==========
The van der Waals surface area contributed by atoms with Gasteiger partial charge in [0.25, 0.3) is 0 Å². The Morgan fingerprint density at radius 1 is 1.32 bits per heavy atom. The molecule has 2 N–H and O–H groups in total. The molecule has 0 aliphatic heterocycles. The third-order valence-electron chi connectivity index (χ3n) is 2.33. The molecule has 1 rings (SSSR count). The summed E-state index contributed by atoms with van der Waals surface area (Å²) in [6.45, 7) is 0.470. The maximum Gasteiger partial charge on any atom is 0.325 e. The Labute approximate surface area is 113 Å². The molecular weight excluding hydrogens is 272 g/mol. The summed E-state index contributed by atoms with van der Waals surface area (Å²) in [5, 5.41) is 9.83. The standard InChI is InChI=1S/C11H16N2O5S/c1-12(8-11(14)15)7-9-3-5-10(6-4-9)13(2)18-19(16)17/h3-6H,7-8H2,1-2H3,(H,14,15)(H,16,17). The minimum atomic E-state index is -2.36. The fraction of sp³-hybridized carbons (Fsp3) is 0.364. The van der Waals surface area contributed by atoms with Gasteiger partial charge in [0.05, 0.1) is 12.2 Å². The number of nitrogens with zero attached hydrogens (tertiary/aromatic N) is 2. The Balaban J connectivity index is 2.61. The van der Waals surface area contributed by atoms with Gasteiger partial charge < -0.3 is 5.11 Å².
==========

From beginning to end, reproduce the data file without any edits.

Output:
The van der Waals surface area contributed by atoms with Gasteiger partial charge in [0.25, 0.3) is 0 Å². The Morgan fingerprint density at radius 1 is 1.32 bits per heavy atom. The molecule has 2 N–H and O–H groups in total. The molecule has 0 aliphatic heterocycles. The third-order valence-electron chi connectivity index (χ3n) is 2.33. The molecule has 1 rings (SSSR count). The summed E-state index contributed by atoms with van der Waals surface area (Å²) in [6.45, 7) is 0.470. The maximum Gasteiger partial charge on any atom is 0.325 e. The Labute approximate surface area is 113 Å². The molecular weight excluding hydrogens is 272 g/mol. The summed E-state index contributed by atoms with van der Waals surface area (Å²) in [5, 5.41) is 9.83. The standard InChI is InChI=1S/C11H16N2O5S/c1-12(8-11(14)15)7-9-3-5-10(6-4-9)13(2)18-19(16)17/h3-6H,7-8H2,1-2H3,(H,14,15)(H,16,17). The minimum atomic E-state index is -2.36. The fraction of sp³-hybridized carbons (Fsp3) is 0.364. The van der Waals surface area contributed by atoms with Gasteiger partial charge in [0.05, 0.1) is 12.2 Å². The number of nitrogens with zero attached hydrogens (tertiary/aromatic N) is 2. The Balaban J connectivity index is 2.61. The van der Waals surface area contributed by atoms with Gasteiger partial charge < -0.3 is 5.11 Å².